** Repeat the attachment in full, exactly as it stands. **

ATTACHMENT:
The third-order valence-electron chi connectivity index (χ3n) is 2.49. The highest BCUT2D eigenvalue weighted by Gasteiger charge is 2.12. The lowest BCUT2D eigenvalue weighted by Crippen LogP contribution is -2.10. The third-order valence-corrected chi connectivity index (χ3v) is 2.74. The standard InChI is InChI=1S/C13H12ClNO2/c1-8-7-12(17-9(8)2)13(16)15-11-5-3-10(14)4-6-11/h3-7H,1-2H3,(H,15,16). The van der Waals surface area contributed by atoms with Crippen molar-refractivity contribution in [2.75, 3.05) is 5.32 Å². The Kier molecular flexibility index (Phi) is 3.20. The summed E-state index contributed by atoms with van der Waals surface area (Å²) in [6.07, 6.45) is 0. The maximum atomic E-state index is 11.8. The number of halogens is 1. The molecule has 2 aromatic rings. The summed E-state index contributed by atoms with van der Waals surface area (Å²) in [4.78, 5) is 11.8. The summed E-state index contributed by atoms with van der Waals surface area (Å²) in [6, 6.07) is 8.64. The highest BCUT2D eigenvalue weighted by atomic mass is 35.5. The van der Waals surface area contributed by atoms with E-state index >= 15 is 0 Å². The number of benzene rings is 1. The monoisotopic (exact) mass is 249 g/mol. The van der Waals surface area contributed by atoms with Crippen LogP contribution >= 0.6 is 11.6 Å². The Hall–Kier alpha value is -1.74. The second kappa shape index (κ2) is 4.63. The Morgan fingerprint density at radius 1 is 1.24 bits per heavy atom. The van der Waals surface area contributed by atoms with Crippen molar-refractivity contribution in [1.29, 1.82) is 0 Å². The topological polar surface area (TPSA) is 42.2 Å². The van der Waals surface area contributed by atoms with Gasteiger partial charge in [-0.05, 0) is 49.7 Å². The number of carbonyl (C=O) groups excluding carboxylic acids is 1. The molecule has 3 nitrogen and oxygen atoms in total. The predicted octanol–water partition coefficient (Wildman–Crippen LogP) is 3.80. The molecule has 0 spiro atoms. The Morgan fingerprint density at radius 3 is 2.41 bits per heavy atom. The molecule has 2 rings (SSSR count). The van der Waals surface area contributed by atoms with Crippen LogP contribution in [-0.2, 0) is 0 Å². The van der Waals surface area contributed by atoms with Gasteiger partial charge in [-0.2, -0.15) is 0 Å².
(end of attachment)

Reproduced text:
The third-order valence-electron chi connectivity index (χ3n) is 2.49. The highest BCUT2D eigenvalue weighted by Gasteiger charge is 2.12. The lowest BCUT2D eigenvalue weighted by Crippen LogP contribution is -2.10. The third-order valence-corrected chi connectivity index (χ3v) is 2.74. The standard InChI is InChI=1S/C13H12ClNO2/c1-8-7-12(17-9(8)2)13(16)15-11-5-3-10(14)4-6-11/h3-7H,1-2H3,(H,15,16). The van der Waals surface area contributed by atoms with Crippen molar-refractivity contribution in [2.75, 3.05) is 5.32 Å². The Kier molecular flexibility index (Phi) is 3.20. The summed E-state index contributed by atoms with van der Waals surface area (Å²) in [6.07, 6.45) is 0. The maximum atomic E-state index is 11.8. The number of halogens is 1. The molecule has 2 aromatic rings. The summed E-state index contributed by atoms with van der Waals surface area (Å²) in [4.78, 5) is 11.8. The summed E-state index contributed by atoms with van der Waals surface area (Å²) in [6, 6.07) is 8.64. The highest BCUT2D eigenvalue weighted by atomic mass is 35.5. The van der Waals surface area contributed by atoms with E-state index >= 15 is 0 Å². The number of benzene rings is 1. The monoisotopic (exact) mass is 249 g/mol. The van der Waals surface area contributed by atoms with Crippen LogP contribution >= 0.6 is 11.6 Å². The Hall–Kier alpha value is -1.74. The second kappa shape index (κ2) is 4.63. The Morgan fingerprint density at radius 1 is 1.24 bits per heavy atom. The van der Waals surface area contributed by atoms with Crippen molar-refractivity contribution in [1.29, 1.82) is 0 Å². The topological polar surface area (TPSA) is 42.2 Å². The van der Waals surface area contributed by atoms with Gasteiger partial charge in [-0.05, 0) is 49.7 Å². The number of carbonyl (C=O) groups excluding carboxylic acids is 1. The molecule has 3 nitrogen and oxygen atoms in total. The predicted octanol–water partition coefficient (Wildman–Crippen LogP) is 3.80. The molecule has 0 spiro atoms. The Morgan fingerprint density at radius 3 is 2.41 bits per heavy atom. The molecule has 2 rings (SSSR count). The van der Waals surface area contributed by atoms with Crippen LogP contribution in [-0.2, 0) is 0 Å². The van der Waals surface area contributed by atoms with Gasteiger partial charge in [-0.2, -0.15) is 0 Å².